By: KEN GREENLEAF  |  August 10, 2011



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Review: PMA show highlights Marin's modernist excellence

Meeting a master
For the first half of the 20th century John Marin (1870-1953) was considered one of the foremost American modernist painters, and this fine show of some 50 of his later works at the Portland Museum of Art gives us a good idea why.
By: KEN GREENLEAF  |  July 13, 2011

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Bill Manning's relationally intense paintings

No rules, just reasons
Bill Manning has been a central figure in contemporary art hereabouts for something close to five decades.
By: KEN GREENLEAF  |  June 15, 2011

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A Rackstraw Downes retrospective at the PMA

Conceptual reality
The first thing you notice about the Rackstraw Downes exhibit at the Portland Museum of Art is how abstract these paintings are.
By: KEN GREENLEAF  |  January 19, 2011

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Live art criticism: an intro to Lori Waxman

A writer and performance artist lifts a veil off creative critiquing
In the Neolithic times when I signed onto the art world, art criticism was a rather different species than now inhabits the cultural ecology.
By: KEN GREENLEAF  |  October 06, 2010

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Traveling critic seeks art to review

Self-exposure
In “60 wrd/min art critic,” a performance event that has the feel of a triathlon, Lori Waxman, the Chicago Tribune art reviewer, will be coming to Portland to write short reviews for artists who wish to show her their work and get a piece written about it.
By: KEN GREENLEAF  |  September 16, 2010



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Review: Modern painter's style showcased at Farnsworth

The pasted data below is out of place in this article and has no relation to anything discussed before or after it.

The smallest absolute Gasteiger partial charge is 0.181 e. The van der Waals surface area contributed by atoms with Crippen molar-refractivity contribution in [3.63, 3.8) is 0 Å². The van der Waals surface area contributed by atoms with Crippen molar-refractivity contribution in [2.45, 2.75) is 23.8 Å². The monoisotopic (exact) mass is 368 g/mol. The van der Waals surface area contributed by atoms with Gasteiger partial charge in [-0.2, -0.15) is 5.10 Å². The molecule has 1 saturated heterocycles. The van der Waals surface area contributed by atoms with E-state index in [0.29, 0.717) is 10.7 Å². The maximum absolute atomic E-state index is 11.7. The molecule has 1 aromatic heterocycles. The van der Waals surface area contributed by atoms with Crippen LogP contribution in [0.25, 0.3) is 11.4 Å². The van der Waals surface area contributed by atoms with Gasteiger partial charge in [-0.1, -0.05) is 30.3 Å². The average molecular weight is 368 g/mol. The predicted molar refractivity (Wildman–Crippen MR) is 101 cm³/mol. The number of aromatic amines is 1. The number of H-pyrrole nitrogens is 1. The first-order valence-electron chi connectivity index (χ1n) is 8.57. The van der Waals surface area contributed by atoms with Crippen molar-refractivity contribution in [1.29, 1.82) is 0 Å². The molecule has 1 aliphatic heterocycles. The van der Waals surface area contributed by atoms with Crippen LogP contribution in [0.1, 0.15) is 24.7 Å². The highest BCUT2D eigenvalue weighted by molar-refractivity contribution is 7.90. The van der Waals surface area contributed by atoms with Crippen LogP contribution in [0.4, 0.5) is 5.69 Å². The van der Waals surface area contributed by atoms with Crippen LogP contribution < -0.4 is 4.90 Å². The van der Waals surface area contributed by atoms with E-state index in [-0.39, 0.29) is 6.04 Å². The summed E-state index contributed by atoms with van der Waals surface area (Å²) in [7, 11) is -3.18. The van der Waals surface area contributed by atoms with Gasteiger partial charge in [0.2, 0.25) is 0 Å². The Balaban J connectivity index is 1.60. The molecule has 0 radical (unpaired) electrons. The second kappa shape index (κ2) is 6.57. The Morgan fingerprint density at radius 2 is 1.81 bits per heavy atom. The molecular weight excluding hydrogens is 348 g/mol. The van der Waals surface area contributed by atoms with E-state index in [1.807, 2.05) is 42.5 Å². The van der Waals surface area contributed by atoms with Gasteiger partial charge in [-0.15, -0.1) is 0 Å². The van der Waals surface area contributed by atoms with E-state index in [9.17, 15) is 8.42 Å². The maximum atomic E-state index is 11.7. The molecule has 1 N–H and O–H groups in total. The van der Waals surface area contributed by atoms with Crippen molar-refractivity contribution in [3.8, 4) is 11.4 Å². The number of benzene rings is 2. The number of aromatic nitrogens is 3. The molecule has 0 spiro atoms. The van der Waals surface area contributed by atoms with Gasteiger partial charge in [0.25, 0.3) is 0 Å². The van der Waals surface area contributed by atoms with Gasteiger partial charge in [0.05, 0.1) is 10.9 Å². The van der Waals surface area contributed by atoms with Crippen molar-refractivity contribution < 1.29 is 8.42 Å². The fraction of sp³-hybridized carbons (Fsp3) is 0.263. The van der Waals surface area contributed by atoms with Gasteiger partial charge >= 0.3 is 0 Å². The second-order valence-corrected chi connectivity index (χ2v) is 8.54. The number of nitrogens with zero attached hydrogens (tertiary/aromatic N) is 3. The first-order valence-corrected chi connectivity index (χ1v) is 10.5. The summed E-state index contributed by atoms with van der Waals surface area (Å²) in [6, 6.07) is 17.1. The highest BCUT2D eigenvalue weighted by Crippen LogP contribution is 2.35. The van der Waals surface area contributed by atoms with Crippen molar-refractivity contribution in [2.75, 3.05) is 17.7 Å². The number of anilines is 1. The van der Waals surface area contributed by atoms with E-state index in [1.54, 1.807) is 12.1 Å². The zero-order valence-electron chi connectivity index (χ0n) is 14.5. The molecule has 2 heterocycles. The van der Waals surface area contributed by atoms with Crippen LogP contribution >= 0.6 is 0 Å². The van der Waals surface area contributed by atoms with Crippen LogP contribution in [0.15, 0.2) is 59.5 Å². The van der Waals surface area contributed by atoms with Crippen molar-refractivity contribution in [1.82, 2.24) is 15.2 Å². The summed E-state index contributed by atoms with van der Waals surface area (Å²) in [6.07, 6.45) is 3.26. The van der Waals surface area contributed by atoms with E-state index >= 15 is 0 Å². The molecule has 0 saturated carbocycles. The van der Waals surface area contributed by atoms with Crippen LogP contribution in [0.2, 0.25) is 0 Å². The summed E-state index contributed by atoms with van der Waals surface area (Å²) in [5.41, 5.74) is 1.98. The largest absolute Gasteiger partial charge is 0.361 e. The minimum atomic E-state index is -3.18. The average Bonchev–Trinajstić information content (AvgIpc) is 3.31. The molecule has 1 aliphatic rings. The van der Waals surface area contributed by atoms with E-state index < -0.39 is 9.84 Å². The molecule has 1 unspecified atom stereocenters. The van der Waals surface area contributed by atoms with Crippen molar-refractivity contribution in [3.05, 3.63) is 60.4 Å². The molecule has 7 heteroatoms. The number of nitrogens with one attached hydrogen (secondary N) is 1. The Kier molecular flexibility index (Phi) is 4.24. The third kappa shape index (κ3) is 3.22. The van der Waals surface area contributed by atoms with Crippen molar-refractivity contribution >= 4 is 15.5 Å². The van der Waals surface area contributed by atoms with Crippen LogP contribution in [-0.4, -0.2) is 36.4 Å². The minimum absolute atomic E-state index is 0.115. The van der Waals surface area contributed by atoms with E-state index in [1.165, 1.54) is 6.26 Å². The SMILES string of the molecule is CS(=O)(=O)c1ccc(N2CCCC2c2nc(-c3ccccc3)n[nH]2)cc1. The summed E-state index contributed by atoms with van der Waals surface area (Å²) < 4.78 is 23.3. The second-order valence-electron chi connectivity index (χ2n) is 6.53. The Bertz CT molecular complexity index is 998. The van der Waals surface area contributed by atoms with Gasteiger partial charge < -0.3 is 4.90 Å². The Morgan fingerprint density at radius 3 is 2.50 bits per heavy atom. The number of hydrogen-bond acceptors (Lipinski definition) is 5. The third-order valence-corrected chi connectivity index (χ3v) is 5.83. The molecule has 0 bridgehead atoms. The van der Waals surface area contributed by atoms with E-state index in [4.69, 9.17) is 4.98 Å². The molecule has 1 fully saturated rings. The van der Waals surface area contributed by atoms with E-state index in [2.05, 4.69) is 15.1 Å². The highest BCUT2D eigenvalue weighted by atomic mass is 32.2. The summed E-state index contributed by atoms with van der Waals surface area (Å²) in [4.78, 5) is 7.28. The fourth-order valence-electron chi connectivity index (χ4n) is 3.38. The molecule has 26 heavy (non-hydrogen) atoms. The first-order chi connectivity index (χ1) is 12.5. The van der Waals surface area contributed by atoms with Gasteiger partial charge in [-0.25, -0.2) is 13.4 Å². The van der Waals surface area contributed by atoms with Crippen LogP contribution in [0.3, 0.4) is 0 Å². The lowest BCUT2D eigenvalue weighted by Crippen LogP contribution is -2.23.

Big, big Katz
Alex Katz is one of America's best-known modern artists. His work is so emblematic of art of our time that a graphic showing one of his paintings adorns the subscription card that drops out of my freshly-delivered art magazine every month.
By: KEN GREENLEAF  |  September 01, 2010

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Birth of a museum

A push in Portsmouth
Nobody starts an art museum. Most of the art museums in America were founded in the later 19th century, when esthetics became part of the larger cultural language — the Portland Museum was started in 1882.
By: KEN GREENLEAF  |  March 03, 2010

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Subject bias

Still lifes focus on the details at the PMA
"Objects of Wonder" is a mixed bag of a show, which is what it sets out to be.
By: KEN GREENLEAF  |  February 24, 2010

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Little surprise

American painters cross the pond
At the tag end of a dispiriting day of gallery visiting I happened into the Bowdoin College Museum to see their collection of Warhol Polaroids matched with a Jean-Michel Basquiat painting. That's a sure recipe for ongoing gloom, but it was on my way, so I stopped.
By: KEN GREENLEAF  |  February 03, 2010

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Half-century

Highlights of Colby's collection
The big 50th-anniversary exhibition at the Colby College Museum of Art has only about a month left of its eight-month run, so it seems like a good time to revisit this sprawling and worthwhile show.
By: KEN GREENLEAF  |  January 27, 2010